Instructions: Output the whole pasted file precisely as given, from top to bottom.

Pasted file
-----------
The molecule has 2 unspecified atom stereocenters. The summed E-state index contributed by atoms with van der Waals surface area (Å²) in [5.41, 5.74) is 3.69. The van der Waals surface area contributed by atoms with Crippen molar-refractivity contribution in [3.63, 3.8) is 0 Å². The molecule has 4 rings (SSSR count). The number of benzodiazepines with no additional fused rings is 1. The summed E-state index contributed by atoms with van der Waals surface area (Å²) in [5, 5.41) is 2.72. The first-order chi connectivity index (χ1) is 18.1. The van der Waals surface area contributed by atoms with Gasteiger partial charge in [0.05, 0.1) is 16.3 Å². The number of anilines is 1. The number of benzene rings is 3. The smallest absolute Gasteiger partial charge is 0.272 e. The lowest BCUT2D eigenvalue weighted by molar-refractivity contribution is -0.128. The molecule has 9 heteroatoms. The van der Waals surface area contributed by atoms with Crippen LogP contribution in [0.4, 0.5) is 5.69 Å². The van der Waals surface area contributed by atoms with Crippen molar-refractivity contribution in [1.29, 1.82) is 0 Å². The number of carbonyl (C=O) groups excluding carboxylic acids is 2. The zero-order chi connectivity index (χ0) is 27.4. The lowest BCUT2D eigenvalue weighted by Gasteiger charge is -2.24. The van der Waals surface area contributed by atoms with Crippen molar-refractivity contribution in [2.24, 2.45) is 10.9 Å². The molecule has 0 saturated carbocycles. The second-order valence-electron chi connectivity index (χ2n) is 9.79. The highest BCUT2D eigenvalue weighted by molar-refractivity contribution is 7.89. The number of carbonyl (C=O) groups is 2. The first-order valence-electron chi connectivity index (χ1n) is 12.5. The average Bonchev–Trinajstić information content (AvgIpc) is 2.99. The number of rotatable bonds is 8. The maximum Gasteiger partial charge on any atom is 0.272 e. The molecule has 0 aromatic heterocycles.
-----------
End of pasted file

The molecule has 2 unspecified atom stereocenters. The summed E-state index contributed by atoms with van der Waals surface area (Å²) in [5.41, 5.74) is 3.69. The van der Waals surface area contributed by atoms with Crippen molar-refractivity contribution in [3.63, 3.8) is 0 Å². The molecule has 4 rings (SSSR count). The number of benzodiazepines with no additional fused rings is 1. The summed E-state index contributed by atoms with van der Waals surface area (Å²) in [5, 5.41) is 2.72. The first-order chi connectivity index (χ1) is 18.1. The van der Waals surface area contributed by atoms with Gasteiger partial charge in [0.05, 0.1) is 16.3 Å². The number of anilines is 1. The number of benzene rings is 3. The smallest absolute Gasteiger partial charge is 0.272 e. The lowest BCUT2D eigenvalue weighted by molar-refractivity contribution is -0.128. The molecule has 9 heteroatoms. The van der Waals surface area contributed by atoms with Crippen LogP contribution in [0.4, 0.5) is 5.69 Å². The van der Waals surface area contributed by atoms with Crippen molar-refractivity contribution in [1.29, 1.82) is 0 Å². The number of carbonyl (C=O) groups excluding carboxylic acids is 2. The zero-order chi connectivity index (χ0) is 27.4. The lowest BCUT2D eigenvalue weighted by Gasteiger charge is -2.24. The van der Waals surface area contributed by atoms with Crippen molar-refractivity contribution in [2.24, 2.45) is 10.9 Å². The molecule has 0 saturated carbocycles. The second-order valence-electron chi connectivity index (χ2n) is 9.79. The highest BCUT2D eigenvalue weighted by molar-refractivity contribution is 7.89. The number of carbonyl (C=O) groups is 2. The first-order valence-electron chi connectivity index (χ1n) is 12.5. The average Bonchev–Trinajstić information content (AvgIpc) is 2.99. The number of rotatable bonds is 8. The maximum Gasteiger partial charge on any atom is 0.272 e. The molecule has 0 aromatic heterocycles.